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Why is the square of all odds less than an odd prime $p$ congruent to $(-1)^{(p+1)/(2)}\pmod p$?

Why is $3^2 \ 5^2 \ldots (p-2)^2 \equiv (-1)^{\frac{p+1}{2}} \ (\mathrm{mod} \ p)$, where $p$ is an odd prime?

I can't seem to figure it out. Any help would be appreciated. Thanks!

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marked as duplicate by Gerry Myerson, sdcvvc, t.b., William, J. M. Sep 25 '12 at 2:25

This question has been asked before and already has an answer. If those answers do not fully address your question, please ask a new question.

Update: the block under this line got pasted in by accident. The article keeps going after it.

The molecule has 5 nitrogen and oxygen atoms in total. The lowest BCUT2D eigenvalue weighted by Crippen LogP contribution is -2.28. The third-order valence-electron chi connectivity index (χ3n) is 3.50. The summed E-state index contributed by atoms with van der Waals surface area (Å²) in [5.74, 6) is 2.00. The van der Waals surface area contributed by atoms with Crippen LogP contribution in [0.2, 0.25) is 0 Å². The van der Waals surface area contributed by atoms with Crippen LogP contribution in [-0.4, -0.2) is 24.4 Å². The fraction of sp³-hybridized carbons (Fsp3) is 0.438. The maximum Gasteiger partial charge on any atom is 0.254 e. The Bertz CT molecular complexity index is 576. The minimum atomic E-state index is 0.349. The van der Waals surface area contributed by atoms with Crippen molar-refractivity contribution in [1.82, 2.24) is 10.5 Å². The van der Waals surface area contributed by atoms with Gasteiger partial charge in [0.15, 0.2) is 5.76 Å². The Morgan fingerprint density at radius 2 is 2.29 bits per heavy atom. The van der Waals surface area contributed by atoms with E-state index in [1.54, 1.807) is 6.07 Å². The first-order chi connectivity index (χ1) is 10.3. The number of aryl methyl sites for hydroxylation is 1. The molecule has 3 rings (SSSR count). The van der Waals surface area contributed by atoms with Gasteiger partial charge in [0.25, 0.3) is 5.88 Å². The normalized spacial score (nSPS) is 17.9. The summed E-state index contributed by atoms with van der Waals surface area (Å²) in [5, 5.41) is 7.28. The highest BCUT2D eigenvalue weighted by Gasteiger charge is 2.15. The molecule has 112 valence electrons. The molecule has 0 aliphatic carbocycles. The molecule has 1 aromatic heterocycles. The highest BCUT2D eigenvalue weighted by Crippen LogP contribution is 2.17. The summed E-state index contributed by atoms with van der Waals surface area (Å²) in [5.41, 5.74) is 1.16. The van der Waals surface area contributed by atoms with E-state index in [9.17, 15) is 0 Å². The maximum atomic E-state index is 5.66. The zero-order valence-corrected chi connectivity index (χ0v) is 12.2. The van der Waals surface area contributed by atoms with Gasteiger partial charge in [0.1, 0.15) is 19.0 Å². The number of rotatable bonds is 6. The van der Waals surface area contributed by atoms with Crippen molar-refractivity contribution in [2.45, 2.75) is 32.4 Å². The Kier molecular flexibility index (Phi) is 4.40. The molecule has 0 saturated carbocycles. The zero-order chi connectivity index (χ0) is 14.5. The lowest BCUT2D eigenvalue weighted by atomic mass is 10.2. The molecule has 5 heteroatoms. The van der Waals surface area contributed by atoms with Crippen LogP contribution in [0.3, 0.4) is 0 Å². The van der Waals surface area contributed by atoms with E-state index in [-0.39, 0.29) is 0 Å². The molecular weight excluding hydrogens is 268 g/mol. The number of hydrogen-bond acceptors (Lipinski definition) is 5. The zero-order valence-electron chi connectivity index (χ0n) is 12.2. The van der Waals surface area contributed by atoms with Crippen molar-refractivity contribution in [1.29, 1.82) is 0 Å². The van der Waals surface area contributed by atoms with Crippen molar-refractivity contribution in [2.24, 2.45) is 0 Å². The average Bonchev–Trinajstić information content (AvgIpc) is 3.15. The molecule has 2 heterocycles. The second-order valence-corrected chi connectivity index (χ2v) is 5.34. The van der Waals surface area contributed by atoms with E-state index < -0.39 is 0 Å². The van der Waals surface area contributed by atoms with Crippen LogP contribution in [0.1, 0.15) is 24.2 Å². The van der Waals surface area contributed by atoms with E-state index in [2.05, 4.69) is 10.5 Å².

up vote 5 down vote accepted

Since $a\equiv -(p-a)\pmod{p}$, we can write

\begin{align} 3^2 \cdot 5^2 \cdots (p-2)^2&\equiv \left(3\cdot 5\cdots (p-2)\right)\times\left((p-3)\cdot (p-5)\cdots 2\right)\times (-1)^{(p-3)/2}\\ &\equiv (-1)^{(p-3)/2}(2\cdot 3\cdots (p-2))\cdot (p-1)\cdot (p-1)\\ &\equiv (-1)^{(p-1)/2}(p-1)!\\ &\equiv (-1)^{(p+1)/2}\pmod{p}, \end{align} where in the third step we introduced a factor of $(p-1)(p-1)\equiv -1\cdot -1\equiv 1$, and in the last step we used Wilson's Theorem.

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